Timothy and Titus: Place in the Canon
Place in the Canon
We’ve come to the final post in a series in which, after an introduction, I have presented six major themes in Paul’s letters to Timothy and Titus: (1) mission, (2) teaching, (3) salvation and God, Christ, and the Holy Spirit, (4) the church, (5) the Christian life, and (6) the last days. In this final post, I’d like to look at ways in which these letters relate to the rest of Scripture, particularly the Old Testament (OT) and Paul’s other letters.
Regarding connections with the Gospels, Paul’s mission is tied to the Matthean Great Commission through verbal links. There is also a connection between church discipline procedures laid out in Matthew (18:15–20) and these letters (1 Tim 5:19–20; Titus 3:10–11). Beyond this, Paul quotes a saying of Jesus recorded in Luke’s Gospel (1 Tim 5:18; cf. Luke 10:7).
In addition, there are also points of contact with the book of Acts, other New Testament letters, and the book of Revelation (see pp. 538–42 in my commentary), but for our purposes we will focus primarily on affinities between the letters to Timothy and Titus and the OT as well as with the other Pauline letters. As we’ll see, 1-2 Timothy and Titus make a valuable contribution to both OT and Pauline theology.
The Letters to Timothy & Titus and the OT
While the OT is quoted explicitly only a handful of times, appearances can be deceiving, as the theology of these letters is grounded at numerous points in OT theology. Particularly pronounced are connection points regarding the apostolic mission, righteous suffering, and the pattern of apostolic succession.
The Apostolic Mission
Paul grounds the apostolic mission in the God’s promises to Abraham (2 Tim 4:17; cf. Gen 18:18; 22:18; 26:4). Also, Paul’s instructions to men “in every place” echo Malachi’s vision according to which God’s “name will be great among the nations, from the rising of the sun to its setting” (1 Tim 2:8; cf. Mal 1:11).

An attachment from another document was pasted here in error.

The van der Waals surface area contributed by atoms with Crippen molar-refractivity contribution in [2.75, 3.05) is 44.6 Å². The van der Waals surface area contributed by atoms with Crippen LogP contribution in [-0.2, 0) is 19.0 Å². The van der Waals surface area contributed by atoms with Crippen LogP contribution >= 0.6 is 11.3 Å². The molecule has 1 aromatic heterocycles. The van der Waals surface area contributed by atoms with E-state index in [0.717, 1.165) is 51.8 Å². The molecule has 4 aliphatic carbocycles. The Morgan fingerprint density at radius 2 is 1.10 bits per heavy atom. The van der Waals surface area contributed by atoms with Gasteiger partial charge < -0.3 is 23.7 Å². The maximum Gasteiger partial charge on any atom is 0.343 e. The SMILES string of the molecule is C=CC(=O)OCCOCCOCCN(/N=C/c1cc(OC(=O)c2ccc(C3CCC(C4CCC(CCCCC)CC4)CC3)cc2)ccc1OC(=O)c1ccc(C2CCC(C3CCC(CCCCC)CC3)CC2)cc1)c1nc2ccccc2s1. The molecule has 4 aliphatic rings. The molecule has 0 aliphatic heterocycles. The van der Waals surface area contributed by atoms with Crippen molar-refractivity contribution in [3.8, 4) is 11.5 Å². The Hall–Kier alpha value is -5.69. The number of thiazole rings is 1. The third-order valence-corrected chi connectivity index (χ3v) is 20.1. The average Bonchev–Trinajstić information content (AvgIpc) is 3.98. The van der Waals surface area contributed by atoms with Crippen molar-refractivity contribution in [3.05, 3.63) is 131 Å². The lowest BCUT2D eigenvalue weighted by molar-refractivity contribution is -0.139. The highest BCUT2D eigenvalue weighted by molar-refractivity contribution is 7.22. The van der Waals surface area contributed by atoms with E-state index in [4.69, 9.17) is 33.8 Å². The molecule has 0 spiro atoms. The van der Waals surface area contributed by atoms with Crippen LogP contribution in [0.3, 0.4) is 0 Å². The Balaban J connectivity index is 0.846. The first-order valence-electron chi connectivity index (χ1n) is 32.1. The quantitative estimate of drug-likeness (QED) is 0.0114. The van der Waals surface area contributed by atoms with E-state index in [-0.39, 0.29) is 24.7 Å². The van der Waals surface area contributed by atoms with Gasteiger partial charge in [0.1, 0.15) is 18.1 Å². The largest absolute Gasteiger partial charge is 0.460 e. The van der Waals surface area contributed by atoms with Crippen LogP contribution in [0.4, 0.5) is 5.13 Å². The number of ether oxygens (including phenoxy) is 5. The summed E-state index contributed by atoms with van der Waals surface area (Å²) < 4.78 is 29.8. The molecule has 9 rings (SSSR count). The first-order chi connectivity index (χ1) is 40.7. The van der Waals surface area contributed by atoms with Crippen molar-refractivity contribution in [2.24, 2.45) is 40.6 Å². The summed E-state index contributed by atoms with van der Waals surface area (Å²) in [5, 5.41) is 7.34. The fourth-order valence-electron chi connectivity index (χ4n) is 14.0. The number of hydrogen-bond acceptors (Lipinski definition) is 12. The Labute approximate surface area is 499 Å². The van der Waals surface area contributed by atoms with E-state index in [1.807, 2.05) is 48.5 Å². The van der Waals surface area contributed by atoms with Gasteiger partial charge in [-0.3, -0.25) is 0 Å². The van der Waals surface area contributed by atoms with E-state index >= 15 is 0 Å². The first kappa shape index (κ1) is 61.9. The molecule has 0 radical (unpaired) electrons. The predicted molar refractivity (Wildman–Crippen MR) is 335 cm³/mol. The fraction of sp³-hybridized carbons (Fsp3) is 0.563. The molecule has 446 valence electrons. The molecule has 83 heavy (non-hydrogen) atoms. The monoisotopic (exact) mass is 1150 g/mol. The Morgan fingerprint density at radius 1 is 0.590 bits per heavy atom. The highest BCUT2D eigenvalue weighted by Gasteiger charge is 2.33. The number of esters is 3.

We see a web of connections between the righteous sufferer as portrayed in David’s Psalms on the one hand and both Jesus and Paul on the other. There is a sense of abandonment (2 Tim 4:16; cf. Ps 22:1). Like David, Paul craves God’s presence (2 Tim 4:17; cf. Ps 22:19). Paul experienced deliverance from persecution or is expecting such rescue in the future (2 Tim 3:11; 4:17–18; cf. Ps 22:8). In the context of universal gospel proclamation, Paul, like the psalmist, was rescued from “the lion’s mouth” (2 Tim 4:17; cf. Ps 22:27). Paul thus stands at the climax of a trajectory of righteous suffering reaching from David to Jesus and subsequently to Paul.
Affinities with Moses/Joshua
The pattern of mentoring and succession connecting Paul and Timothy seems to be grounded in the Moses/Joshua relationship. Consider the following: (1) Concerning Korah’s rebellion (Numbers 16), Alexander and Hymenaeus are types of the false teachers while Paul and Timothy hark back to Moses and Aaron (2 Tim 2:19). (2) The false teachers hark back to Jannes and Jambres (2 Tim 3:8–9; cf. Exodus 7, 9). (3) While Moses laid hands on Joshua (Num 27:18–23; Deut 34:9), Paul and the elders laid hands on Timothy (2 Tim 1:6). (4) Moses “the servant of the Lord” (Deut 34:5; cf. 2 Kgs 18:12) and “man of God” (Deut 33:1) prefigures Paul and Timothy (“servant of the Lord”: 2 Tim 2:24; Titus 1:1; “man of God”: 2 Tim 3:17). (5) Moses’ call on Israel to be “strong” anticipates Paul’s similar call on Timothy (2 Tim 2:1; cf. Deut 31:6–7). Again, we see how Paul significantly reaches back to the OT in his understanding and practice of his relationship with his successor.
Adam & Eve and Men & Women in the Church
On this controversial subject, again, it is highly significant that Paul grounds his teaching in OT precedents. Specifically, when teaching on the role of men and women in the church, he refers to the creation of Adam and Eve by God in the beginning as well as mentions the scenario at the Fall (1 Tim 2:12–15; cf. Genesis 1–3). Women are not to teach or exercise authority over a man in the church because Adam was created first, not Eve (1 Tim 2:12–13); and because it was not Adam who was deceived by the serpent but Eve (1 Tim 2:14). For these reasons Paul consistently teaches that qualified men should be assigned ultimate responsibility for the church before God (1 Tim 3:1–7; Titus 1:6–9) while women should be devoted to their roles as wives and mothers and managers of the household (1 Tim 2:15; 5:2–16, esp. v. 14; 2 Tim 2:5; Titus 2:3–5).